A British hardback edition of Dan J. Marlowe's Operation Drumfire, published by Gold Lion in 1973, published that same year in paperback in the UK by Coronet, and originally published in paperback in the US by Fawcett/Gold Medal in 1972. I wrote about Marlowe earlier this year, in a series of posts on his 1960s/70s twelve-book crime-cum-spy series starring violent criminal-turned-secret agent Earl Drake (those posts also available on The Violent World of Parker), of which Operation Drumfire marks the halfway point. I haven't yet read this far in the series, but unlike other critics and commentators, who single out the, admittedly brilliant, opening one-two crime fiction punch that is The Name of the Game is Death and One Endless Hour, I actually rather like the ensuing espionage-leaning Drake adventures – those that I've tried, anyway. And I'm not alone: the excellent Spy Guys and Gals site has a lot of time for them as well.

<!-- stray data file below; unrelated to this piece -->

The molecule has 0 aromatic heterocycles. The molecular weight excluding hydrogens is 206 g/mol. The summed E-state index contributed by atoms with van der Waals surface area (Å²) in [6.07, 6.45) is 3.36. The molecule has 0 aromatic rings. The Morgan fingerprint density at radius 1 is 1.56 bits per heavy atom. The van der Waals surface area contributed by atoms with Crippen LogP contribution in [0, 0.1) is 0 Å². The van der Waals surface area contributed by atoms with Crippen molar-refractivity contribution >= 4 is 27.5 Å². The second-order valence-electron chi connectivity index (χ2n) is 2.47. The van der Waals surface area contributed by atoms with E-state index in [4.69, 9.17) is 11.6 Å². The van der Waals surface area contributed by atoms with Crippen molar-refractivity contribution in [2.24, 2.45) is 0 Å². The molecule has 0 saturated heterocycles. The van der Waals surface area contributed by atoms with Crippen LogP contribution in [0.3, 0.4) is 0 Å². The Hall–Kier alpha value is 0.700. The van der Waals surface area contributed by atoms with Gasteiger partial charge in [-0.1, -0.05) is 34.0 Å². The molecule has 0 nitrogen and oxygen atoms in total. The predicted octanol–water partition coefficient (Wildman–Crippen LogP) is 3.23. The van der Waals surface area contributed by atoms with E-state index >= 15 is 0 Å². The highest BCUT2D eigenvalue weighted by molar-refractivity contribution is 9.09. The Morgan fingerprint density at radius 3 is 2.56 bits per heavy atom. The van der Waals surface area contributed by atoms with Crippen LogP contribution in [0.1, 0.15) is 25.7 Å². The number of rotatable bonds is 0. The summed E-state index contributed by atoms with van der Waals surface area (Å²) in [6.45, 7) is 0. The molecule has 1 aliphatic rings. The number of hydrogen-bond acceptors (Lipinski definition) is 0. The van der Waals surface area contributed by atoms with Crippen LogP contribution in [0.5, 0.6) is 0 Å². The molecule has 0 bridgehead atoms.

All twelve of the Drake novels were published straight to paperback by Fawcett/Gold Medal in the States, and almost all of them were given the same treatment in the UK by Coronet. But Gold Lion also got in on the act in the UK, publishing the first six Drake adventures (out of sequence) in hardback across 1973, initially under illustrated wrappers, then under photographic ones. It was the only time the books ever appeared in hardcover, and consequently they've become rather scarce: as I write, AbeBooks has just five listed, four of those being Operation Breakthrough, the other being an ex-library copy of The Name of the Game is Death, which, despite being the first book in the series, was the last Drake that Gold Lion issued. I'd never even seen a copy of Operation Drumfire before I came across it whilst rifling through Jamie's boxes at his house, so I was dead pleased to find it – and it brings my Marlowe/Gold Lion collection up to four books.